forest-1818690_640Recently we shared some information on the debate being held regarding the potential negative repercussions associated with use of warfarin in Feral Hog Bait.

Scimetrics Ltd. Corp., maker of the controversial Kaput Feral Hog Bait, has withdrawn its registration for the bait in Texas. ABC7 Amarillo reports the company said it was under the threat of lawsuits.

The company added it cannot risk the disruption that comes with any legal battle. The bait contains warfarin, a blood thinner that’s used in pesticide. Bait opponents believe the bait would do more harm than good with widespread use. State officials have put the bait’s use on hold.

While no one is debating whether or not feral hogs wreak havoc in Texas – in fact they do at least an average of $50 million dollars’ worth each year – how to best control the damage, is. The method of controlling and reducing the damage has frequently caused debate among landowners, the TWPD and feral hog poison manufacturing companies.

In February, the Texas Department of Agriculture introduced Kaput Feral Hog Bait, a Warfarin-based pesticide, but that tactic is no longer available.

Hog Poison on Hold

The poison was set to be released May 1, however, pressure from folks opposing the bait has placed it on hold.

“Toxicants have been considered for a long time for feral hogs,” Gilliland said. “The problem is you have to have something that is safe and selective and that’s not going to cause environmental issues, otherwise.”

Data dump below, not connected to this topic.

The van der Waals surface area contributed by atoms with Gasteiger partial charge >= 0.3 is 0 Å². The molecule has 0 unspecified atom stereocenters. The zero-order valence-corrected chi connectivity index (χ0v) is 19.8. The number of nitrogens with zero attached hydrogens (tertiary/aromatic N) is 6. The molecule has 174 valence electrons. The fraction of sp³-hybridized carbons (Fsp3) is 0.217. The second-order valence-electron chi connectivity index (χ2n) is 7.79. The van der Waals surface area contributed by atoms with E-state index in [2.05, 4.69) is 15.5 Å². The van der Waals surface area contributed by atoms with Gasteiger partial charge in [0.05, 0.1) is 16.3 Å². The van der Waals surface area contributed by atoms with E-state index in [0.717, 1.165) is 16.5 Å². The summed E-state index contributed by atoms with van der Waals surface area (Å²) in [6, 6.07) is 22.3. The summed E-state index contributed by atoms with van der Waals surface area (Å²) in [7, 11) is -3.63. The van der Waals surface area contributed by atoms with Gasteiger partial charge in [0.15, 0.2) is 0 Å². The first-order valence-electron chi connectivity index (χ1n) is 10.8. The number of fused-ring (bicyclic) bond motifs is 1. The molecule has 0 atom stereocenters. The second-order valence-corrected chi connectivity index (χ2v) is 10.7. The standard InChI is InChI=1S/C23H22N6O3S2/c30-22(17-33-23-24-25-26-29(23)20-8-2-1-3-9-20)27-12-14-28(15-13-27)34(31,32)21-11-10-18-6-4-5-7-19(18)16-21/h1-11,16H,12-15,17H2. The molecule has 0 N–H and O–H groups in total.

The Environmental Protection Agency has approved this pesticide but opposition from folks still concerned about its safety as well as impact on the hunting and meat industry prompted the company, Scimetrics Ltd Corp, to withdraw its registration of the bait in Texas.

The company said it was under the threat of lawsuits and can’t risk the disruption that comes with competing with those with larger resources to sustain the legal battle.

Scimetrics Ltd Press Release: Texas Withdrawal by kwwilbanks on Scribd

Opponents of the poison tactic say it’s too risky. Supporters say while it would help, it’s not the final solution to getting rid of the creatures. 

 

“It would have been good as far as I’m concerned,” Wheatly said. “It’s not going to get rid of all the pigs. It’s not a miracle cure but it would have helped in places.”

 

Gilliland said due to the reproductive rate of feral hogs, to get to an appreciative level of control, 75 percent of the population would have to be killed every six months. So, their own infectious diseases they travel with may be the only answer.

 

“Nature may step in at some point, once the population gets so dense that it takes care of itself,” Gilliland said. “That would be catastrophic in the sense that it probably wouldn’t just be limited to feral hogs.” 

Scimetrics could re-register in Texas in the future, but the Texas House of Representatives has also passed a bill requiring further study on the effects of this poison.

Source: TTHAABC7 Amarillo,  Kase Wilbanks, KVII